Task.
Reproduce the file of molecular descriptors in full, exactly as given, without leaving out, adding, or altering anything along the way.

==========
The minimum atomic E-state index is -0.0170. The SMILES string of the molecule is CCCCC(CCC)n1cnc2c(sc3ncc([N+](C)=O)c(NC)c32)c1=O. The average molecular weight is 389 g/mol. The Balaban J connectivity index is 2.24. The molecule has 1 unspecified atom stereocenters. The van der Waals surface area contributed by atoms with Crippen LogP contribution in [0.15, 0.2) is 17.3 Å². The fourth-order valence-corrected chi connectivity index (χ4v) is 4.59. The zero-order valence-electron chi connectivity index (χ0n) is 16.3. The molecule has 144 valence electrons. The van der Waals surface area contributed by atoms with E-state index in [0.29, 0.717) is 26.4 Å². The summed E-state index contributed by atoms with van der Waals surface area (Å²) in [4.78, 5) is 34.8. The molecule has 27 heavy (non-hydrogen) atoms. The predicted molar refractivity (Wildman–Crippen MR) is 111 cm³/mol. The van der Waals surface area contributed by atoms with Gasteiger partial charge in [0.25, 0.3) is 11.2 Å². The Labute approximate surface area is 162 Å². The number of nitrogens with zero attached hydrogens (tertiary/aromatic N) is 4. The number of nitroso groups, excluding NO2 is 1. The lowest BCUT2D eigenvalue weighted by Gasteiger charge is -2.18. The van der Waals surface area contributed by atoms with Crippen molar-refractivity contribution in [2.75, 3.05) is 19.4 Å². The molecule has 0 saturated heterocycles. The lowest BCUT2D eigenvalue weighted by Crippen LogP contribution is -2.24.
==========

The minimum atomic E-state index is -0.0170. The SMILES string of the molecule is CCCCC(CCC)n1cnc2c(sc3ncc([N+](C)=O)c(NC)c32)c1=O. The average molecular weight is 389 g/mol. The Balaban J connectivity index is 2.24. The molecule has 1 unspecified atom stereocenters. The van der Waals surface area contributed by atoms with Crippen LogP contribution in [0.15, 0.2) is 17.3 Å². The fourth-order valence-corrected chi connectivity index (χ4v) is 4.59. The zero-order valence-electron chi connectivity index (χ0n) is 16.3. The molecule has 144 valence electrons. The van der Waals surface area contributed by atoms with E-state index in [0.29, 0.717) is 26.4 Å². The summed E-state index contributed by atoms with van der Waals surface area (Å²) in [4.78, 5) is 34.8. The molecule has 27 heavy (non-hydrogen) atoms. The predicted molar refractivity (Wildman–Crippen MR) is 111 cm³/mol. The van der Waals surface area contributed by atoms with Gasteiger partial charge in [0.25, 0.3) is 11.2 Å². The Labute approximate surface area is 162 Å². The number of nitrogens with zero attached hydrogens (tertiary/aromatic N) is 4. The number of nitroso groups, excluding NO2 is 1. The lowest BCUT2D eigenvalue weighted by Gasteiger charge is -2.18. The van der Waals surface area contributed by atoms with Crippen molar-refractivity contribution in [2.75, 3.05) is 19.4 Å². The molecule has 0 saturated heterocycles. The lowest BCUT2D eigenvalue weighted by Crippen LogP contribution is -2.24.